Six books by Dr. Seuss will no longer be published due to their use of offensive images, according to the company that oversees the estate of the author and children’s illustrator.
In a statement Tuesday, Dr Seuss Enterprises said he decided last year to end the publication and licensing of Theodor Seuss Geisel’s books. Titles include his first book written under the pseudonym Dr. Seuss, “And Thinking I Saw It On Mulberry Street” (1937) and “If I Run To The Zoo” (1950).
“These books portray people in hurtful and reprehensible ways,” Dr Seuss Enterprises said in a statement, which coincided with the birthday of Mr Geisel, who died in 1991. The company said the decision came after he worked with a group of experts, including educators, and reviewing its catalog of titles.
The other books that will no longer be published are “McElligot’s Pool”, “On Beyond Zebra!” “Great scrambled eggs!” and “The Cat’s Quizzer.”
Mr. Geisel’s stories, which have been translated into dozens of languages, are loved by fans for their rhymes and fantastic characters but also for their positive values, like taking responsibility for the planet. was racist and presented harmful representations of certain groups.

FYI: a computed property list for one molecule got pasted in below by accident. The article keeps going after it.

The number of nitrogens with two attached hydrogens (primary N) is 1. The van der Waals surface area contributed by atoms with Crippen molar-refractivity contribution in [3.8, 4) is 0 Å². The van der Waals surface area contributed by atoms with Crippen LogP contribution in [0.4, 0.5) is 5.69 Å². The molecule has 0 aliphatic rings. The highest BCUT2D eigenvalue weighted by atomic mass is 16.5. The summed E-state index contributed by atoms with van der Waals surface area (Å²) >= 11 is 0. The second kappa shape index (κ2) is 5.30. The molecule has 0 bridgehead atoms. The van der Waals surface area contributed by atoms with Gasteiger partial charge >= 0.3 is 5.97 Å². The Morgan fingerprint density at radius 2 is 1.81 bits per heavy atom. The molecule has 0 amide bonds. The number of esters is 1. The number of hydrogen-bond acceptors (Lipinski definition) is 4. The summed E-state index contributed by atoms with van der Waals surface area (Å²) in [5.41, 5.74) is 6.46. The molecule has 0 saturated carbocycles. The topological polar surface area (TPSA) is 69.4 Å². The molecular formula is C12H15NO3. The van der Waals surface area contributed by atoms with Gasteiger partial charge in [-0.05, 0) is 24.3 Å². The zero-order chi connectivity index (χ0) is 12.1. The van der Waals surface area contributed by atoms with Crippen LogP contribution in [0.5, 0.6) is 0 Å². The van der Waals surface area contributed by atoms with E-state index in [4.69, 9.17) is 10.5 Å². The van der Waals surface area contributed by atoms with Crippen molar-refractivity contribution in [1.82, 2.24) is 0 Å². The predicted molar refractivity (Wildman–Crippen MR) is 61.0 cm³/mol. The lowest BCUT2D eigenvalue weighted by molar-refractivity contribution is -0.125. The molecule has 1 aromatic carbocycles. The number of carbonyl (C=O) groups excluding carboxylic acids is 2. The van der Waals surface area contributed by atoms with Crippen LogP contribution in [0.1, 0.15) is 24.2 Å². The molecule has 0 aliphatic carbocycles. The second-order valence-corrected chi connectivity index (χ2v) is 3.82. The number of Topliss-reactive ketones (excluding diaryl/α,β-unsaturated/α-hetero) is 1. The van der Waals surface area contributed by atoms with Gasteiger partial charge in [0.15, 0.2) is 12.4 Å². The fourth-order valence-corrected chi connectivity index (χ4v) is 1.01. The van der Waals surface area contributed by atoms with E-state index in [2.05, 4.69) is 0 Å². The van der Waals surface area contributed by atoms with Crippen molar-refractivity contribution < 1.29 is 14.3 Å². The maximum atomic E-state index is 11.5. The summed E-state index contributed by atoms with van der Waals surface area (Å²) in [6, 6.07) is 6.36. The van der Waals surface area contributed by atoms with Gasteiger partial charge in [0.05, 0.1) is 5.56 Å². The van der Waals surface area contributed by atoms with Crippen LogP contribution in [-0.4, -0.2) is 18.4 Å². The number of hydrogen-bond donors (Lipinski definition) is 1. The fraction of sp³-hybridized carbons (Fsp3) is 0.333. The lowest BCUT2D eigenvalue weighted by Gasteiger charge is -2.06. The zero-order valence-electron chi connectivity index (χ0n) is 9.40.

In “And Thinking I Saw Him On Mulberry Street”, a character described as “a Chinese” has two slits for his eyes, wears a pointy hat, and carries chopsticks and a bowl of rice. In “If I Ran the Zoo”, two figures from “the African island of Yerka” are portrayed as shirtless, without shoes and looking like monkeys.
Before becoming a giant in children’s literature, Mr. Geisel drew political cartoons for a New York-based newspaper, PM, from 1941 to 1943, including some who used harmful stereotypes to caricature Japanese and Japanese- Americans. Decades later, he said he was embarrassed by the cartoons, which he said were “full of instant judgments that any political cartoonist must make.”
Random House Children’s Books, which publishes Dr Seuss’ books, did not respond to a request for comment.
Sopan Deb contributed to reporting.